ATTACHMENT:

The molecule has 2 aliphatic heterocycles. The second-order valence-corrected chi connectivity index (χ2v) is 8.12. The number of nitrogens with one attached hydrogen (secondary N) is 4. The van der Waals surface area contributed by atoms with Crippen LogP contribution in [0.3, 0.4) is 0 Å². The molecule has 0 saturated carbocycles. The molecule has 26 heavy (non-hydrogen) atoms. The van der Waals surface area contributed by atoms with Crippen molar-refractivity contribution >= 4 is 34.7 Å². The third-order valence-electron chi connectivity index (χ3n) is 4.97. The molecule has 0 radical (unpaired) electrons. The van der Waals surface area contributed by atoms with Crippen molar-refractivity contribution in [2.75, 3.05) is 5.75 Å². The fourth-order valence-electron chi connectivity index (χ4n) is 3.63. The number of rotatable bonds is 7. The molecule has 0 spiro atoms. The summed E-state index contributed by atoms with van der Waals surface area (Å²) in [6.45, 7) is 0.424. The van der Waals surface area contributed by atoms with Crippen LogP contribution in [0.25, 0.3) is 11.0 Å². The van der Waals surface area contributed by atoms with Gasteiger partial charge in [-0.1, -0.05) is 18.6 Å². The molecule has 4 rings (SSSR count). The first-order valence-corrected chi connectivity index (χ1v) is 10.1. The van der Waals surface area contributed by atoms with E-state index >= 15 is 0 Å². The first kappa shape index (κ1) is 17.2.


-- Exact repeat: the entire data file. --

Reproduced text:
The molecule has 2 aliphatic heterocycles. The second-order valence-corrected chi connectivity index (χ2v) is 8.12. The number of nitrogens with one attached hydrogen (secondary N) is 4. The van der Waals surface area contributed by atoms with Crippen LogP contribution in [0.3, 0.4) is 0 Å². The molecule has 0 saturated carbocycles. The molecule has 26 heavy (non-hydrogen) atoms. The van der Waals surface area contributed by atoms with Crippen molar-refractivity contribution >= 4 is 34.7 Å². The third-order valence-electron chi connectivity index (χ3n) is 4.97. The molecule has 0 radical (unpaired) electrons. The van der Waals surface area contributed by atoms with Crippen molar-refractivity contribution in [2.75, 3.05) is 5.75 Å². The fourth-order valence-electron chi connectivity index (χ4n) is 3.63. The number of rotatable bonds is 7. The molecule has 0 spiro atoms. The summed E-state index contributed by atoms with van der Waals surface area (Å²) in [6.45, 7) is 0.424. The van der Waals surface area contributed by atoms with Crippen LogP contribution in [0.25, 0.3) is 11.0 Å². The van der Waals surface area contributed by atoms with Gasteiger partial charge in [-0.1, -0.05) is 18.6 Å². The molecule has 4 rings (SSSR count). The first-order valence-corrected chi connectivity index (χ1v) is 10.1. The van der Waals surface area contributed by atoms with E-state index >= 15 is 0 Å². The first kappa shape index (κ1) is 17.2.